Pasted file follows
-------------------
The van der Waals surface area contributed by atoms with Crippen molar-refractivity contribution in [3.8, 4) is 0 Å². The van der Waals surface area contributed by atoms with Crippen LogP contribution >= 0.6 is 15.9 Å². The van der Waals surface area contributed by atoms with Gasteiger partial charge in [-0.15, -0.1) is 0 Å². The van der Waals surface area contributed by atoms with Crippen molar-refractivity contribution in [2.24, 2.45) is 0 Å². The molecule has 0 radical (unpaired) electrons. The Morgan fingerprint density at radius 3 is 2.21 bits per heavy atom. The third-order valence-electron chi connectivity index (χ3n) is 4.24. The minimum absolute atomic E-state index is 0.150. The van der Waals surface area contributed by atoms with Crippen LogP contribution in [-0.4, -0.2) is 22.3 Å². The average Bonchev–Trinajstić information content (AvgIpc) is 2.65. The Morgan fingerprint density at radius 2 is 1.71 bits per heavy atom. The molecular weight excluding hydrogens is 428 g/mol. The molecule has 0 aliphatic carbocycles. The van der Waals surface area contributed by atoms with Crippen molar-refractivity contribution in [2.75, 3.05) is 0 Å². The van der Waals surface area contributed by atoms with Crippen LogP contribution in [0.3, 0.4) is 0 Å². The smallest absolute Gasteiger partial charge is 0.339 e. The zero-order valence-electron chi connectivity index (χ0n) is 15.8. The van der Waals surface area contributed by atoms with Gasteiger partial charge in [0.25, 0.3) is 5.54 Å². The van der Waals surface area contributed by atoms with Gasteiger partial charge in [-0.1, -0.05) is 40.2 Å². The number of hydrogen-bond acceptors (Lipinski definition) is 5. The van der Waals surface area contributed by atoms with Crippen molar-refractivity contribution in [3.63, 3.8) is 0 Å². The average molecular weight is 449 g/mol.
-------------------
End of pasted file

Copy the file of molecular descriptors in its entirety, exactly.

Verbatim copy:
The van der Waals surface area contributed by atoms with Crippen molar-refractivity contribution in [3.8, 4) is 0 Å². The van der Waals surface area contributed by atoms with Crippen LogP contribution >= 0.6 is 15.9 Å². The van der Waals surface area contributed by atoms with Gasteiger partial charge in [-0.15, -0.1) is 0 Å². The van der Waals surface area contributed by atoms with Crippen molar-refractivity contribution in [2.24, 2.45) is 0 Å². The molecule has 0 radical (unpaired) electrons. The Morgan fingerprint density at radius 3 is 2.21 bits per heavy atom. The third-order valence-electron chi connectivity index (χ3n) is 4.24. The minimum absolute atomic E-state index is 0.150. The van der Waals surface area contributed by atoms with Crippen LogP contribution in [-0.4, -0.2) is 22.3 Å². The average Bonchev–Trinajstić information content (AvgIpc) is 2.65. The Morgan fingerprint density at radius 2 is 1.71 bits per heavy atom. The molecular weight excluding hydrogens is 428 g/mol. The molecule has 0 aliphatic carbocycles. The van der Waals surface area contributed by atoms with Crippen molar-refractivity contribution in [2.75, 3.05) is 0 Å². The van der Waals surface area contributed by atoms with Crippen LogP contribution in [0.3, 0.4) is 0 Å². The smallest absolute Gasteiger partial charge is 0.339 e. The zero-order valence-electron chi connectivity index (χ0n) is 15.8. The van der Waals surface area contributed by atoms with Gasteiger partial charge in [0.25, 0.3) is 5.54 Å². The van der Waals surface area contributed by atoms with Gasteiger partial charge in [-0.1, -0.05) is 40.2 Å². The number of hydrogen-bond acceptors (Lipinski definition) is 5. The van der Waals surface area contributed by atoms with Crippen molar-refractivity contribution in [3.63, 3.8) is 0 Å². The average molecular weight is 449 g/mol.